GREAT HORNED OWL (Bubo virginianus)
SNOWY OWL (Bubo scandiacus)
NORTHERN PYGMY-OWL (Glaucidium gnoma)
GREAT GRAY OWL (Strix nebulosa)
SHORT-EARED OWL (Asio flammeus)
AMERICAN THREE-TOED WOODPECKER (Picoides dorsalis)
DOWNY WOODPECKER (Dryobates pubescens)
HAIRY WOODPECKER (Dryobates villosus)
NORTHERN FLICKER (Colaptes auratus)
Falconidae (Falcons and Caracaras)
MERLIN (Falco columbarius)
GYRFALCON (Falco rusticolus)
NORTHERN SHRIKE (Lanius borealis)
Corvidae (Crows, Jays, and Magpies)
CANADA JAY (Perisoreus canadensis)
BLUE JAY (Cyanocitta cristata)
This Evening Grosbeak was one of a small flock that we watched at a feeder near Halfmoon Lake. Photo by participant Sarah Lane.
BLACK-BILLED MAGPIE (Pica hudsonia) [N]
CLARK'S NUTCRACKER (Nucifraga columbiana)
AMERICAN CROW (Corvus brachyrhynchos)
COMMON RAVEN (Corvus corax)
HORNED LARK (Eremophila alpestris)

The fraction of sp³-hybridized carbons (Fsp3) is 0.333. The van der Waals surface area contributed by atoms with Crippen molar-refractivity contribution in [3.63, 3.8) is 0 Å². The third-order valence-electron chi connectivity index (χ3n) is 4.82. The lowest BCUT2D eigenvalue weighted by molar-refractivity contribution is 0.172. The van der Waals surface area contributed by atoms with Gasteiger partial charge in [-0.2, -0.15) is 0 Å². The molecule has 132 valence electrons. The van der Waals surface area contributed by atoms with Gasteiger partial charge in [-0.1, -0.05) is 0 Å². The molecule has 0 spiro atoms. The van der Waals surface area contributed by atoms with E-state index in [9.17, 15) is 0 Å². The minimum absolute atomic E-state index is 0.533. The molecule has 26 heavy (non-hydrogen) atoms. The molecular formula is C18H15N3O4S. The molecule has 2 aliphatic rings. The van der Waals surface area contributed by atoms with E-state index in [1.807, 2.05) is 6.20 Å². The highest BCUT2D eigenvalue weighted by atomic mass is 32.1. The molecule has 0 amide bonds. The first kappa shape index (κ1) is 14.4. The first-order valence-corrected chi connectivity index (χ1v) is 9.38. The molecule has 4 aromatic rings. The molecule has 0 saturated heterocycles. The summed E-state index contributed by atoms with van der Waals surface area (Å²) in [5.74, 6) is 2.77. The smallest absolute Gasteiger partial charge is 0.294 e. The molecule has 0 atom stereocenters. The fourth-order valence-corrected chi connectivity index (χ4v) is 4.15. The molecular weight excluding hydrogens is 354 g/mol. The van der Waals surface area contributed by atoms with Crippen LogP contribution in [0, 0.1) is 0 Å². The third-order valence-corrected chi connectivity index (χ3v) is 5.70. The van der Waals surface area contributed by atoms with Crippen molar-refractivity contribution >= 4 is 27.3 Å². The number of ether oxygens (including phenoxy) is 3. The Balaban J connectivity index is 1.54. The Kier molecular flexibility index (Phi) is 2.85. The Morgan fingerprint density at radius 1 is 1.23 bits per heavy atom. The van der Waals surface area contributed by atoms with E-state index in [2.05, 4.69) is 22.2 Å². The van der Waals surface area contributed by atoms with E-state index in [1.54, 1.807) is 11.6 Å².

Paridae (Tits, Chickadees, and Titmice)
BLACK-CAPPED CHICKADEE (Poecile atricapillus)
MOUNTAIN CHICKADEE (Poecile gambeli)
BOREAL CHICKADEE (Poecile hudsonicus)
RED-BREASTED NUTHATCH (Sitta canadensis)
WHITE-BREASTED NUTHATCH (Sitta carolinensis)
BROWN CREEPER (Certhia americana)
Turdidae (Thrushes and Allies)
AMERICAN ROBIN (Turdus migratorius)
BOHEMIAN WAXWING (Bombycilla garrulus)
Fringillidae (Finches, Euphonias, and Allies)
EVENING GROSBEAK (Coccothraustes vespertinus)
PINE GROSBEAK (Pinicola enucleator)
COMMON REDPOLL (Acanthis flammea)
Trumpeter Swans are usually long-gone from the area in February, but we found a single individual hanging out with the geese in Carburn Park. Photo by participant Sarah Lane.